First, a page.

· This brings up the issue of the required level of support for a HISP. What you’re suggesting is appropriate if two HISPs already speak the same protocols. What you’re also saying is reluctance to make every HISP speak two protocols.
· If we standardize on one, then the HISP is only required to see SMTP or XDR. If you’re a community with full XDR, and you talk XDR, then there’s no conversion. The HISP is only required to support one of the protocols. Is there a huge difference other than addressing?
· The minimum protocol for best chance of bootstrapping capability is SMTP and HISPs are able to use optional protocol if better. They can avoid complexity and speak native protocol if necessary.
· So really it comes down to addressing.
· Anyone may use a more direct mechanism of connection if the recipient can support it. It should be tested against security constraints, etc. We’re not at the finish line, but feels like a real step.
David Kibbe /Greg?
· We support this proposal.
· Support. I think there are details to be sorted out.
· Question: If XDR and SOAP is not an option for the backbone, what if you have a system that speaks XDR and can’t pass to a HISP?
· We’ll have to better express the wording so that current participants understand this.
o I will take on revision of the text in a way that expresses the points we have discussed and makes it clear that if the two HISPs can speak XDR end to end and know that they can do that and they are enabled and part of NHIN exchange that they are encouraged to do so.
· Then I agree.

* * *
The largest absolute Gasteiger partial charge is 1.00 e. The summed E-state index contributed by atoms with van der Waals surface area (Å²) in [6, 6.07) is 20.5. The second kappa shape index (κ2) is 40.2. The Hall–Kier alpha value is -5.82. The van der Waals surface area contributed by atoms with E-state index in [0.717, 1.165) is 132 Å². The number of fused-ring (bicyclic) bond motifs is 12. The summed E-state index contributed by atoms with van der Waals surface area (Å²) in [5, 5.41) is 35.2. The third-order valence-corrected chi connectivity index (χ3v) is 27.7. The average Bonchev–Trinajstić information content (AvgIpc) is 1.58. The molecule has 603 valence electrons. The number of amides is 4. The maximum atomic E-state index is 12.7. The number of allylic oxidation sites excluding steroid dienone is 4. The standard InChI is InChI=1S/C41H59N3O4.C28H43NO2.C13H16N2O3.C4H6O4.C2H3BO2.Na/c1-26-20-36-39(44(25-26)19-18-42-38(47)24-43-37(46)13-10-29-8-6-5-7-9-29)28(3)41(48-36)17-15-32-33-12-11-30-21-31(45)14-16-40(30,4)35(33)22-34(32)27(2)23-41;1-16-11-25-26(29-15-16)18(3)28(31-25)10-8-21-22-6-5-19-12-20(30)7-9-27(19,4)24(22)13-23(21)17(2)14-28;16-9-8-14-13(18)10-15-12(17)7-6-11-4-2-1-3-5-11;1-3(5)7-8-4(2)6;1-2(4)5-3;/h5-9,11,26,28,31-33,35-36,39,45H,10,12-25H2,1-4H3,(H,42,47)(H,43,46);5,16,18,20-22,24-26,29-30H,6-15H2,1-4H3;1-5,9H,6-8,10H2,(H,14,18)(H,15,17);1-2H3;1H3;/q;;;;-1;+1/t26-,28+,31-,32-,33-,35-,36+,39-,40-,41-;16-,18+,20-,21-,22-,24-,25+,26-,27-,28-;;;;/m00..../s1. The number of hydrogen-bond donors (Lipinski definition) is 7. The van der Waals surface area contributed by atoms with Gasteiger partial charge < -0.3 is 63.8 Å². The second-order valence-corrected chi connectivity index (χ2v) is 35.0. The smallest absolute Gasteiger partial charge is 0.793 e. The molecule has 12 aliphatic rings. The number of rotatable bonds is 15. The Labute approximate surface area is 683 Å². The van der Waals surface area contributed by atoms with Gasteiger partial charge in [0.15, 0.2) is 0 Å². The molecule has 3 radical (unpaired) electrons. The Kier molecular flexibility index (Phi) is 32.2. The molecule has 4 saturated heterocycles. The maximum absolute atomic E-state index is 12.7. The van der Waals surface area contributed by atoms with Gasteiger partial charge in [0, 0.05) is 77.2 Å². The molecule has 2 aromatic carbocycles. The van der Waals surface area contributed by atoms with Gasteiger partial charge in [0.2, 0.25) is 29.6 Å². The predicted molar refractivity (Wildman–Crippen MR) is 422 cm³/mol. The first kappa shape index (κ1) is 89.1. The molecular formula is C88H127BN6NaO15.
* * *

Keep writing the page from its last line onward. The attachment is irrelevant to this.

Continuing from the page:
· Couple of thing s to understand – when we think about a HISP and we go back to capabilities of a HISP, we need to have a SMTP support and speak XDR.
· Are we going to make them required when doing a systems implementation to be compliant? If so, then I support making this a little more complex. If you have options, it may be more confusing.
· These are key issues to write down.
· In favor as long as SMTP is default.
· Fully support. This sounds great.
· I support this.
· I support the proposal.
· One friendly amendment as to how to communicate some of the points. Mostly concerned with the diagram. It was pointed out that Vassil/Janet diagrams are more complex but more precise. They speak to XDR endpoints and are able to talk XDR. We may consider them not NHIN direct conversations but NHIN exchange, but at least this makes it clear. Strong consideration should be given to adopting these kinds of diagrams. Maybe a further drill down would be good.
· NHIN exchange with addressing is a good way to think about it. When we write it up, we’ll see where we get.
· We support it immensely. Two questions for next revision:
o 1) There needs to be an explicit decidable mechanism for choosing a backbone. How would this be done?
o 2) Will we specify that current and future NHIN exchange nodes will require a NHIN Direct address in order to communicate to them?
· Can answer second question: Nobody can tell the NHIN exchange participants what to do. It is certainly possible we do a great job and NHIN Exchange, with well defined governance, decides to adopt the standards and specs we’re talking about. At that point, the semantics we’re talking about here would be an option for NHIN exchange participants. There’s no requirement to support all NHIN exchange specifications.
· We’re responding to what Vassil presented, not what David presented.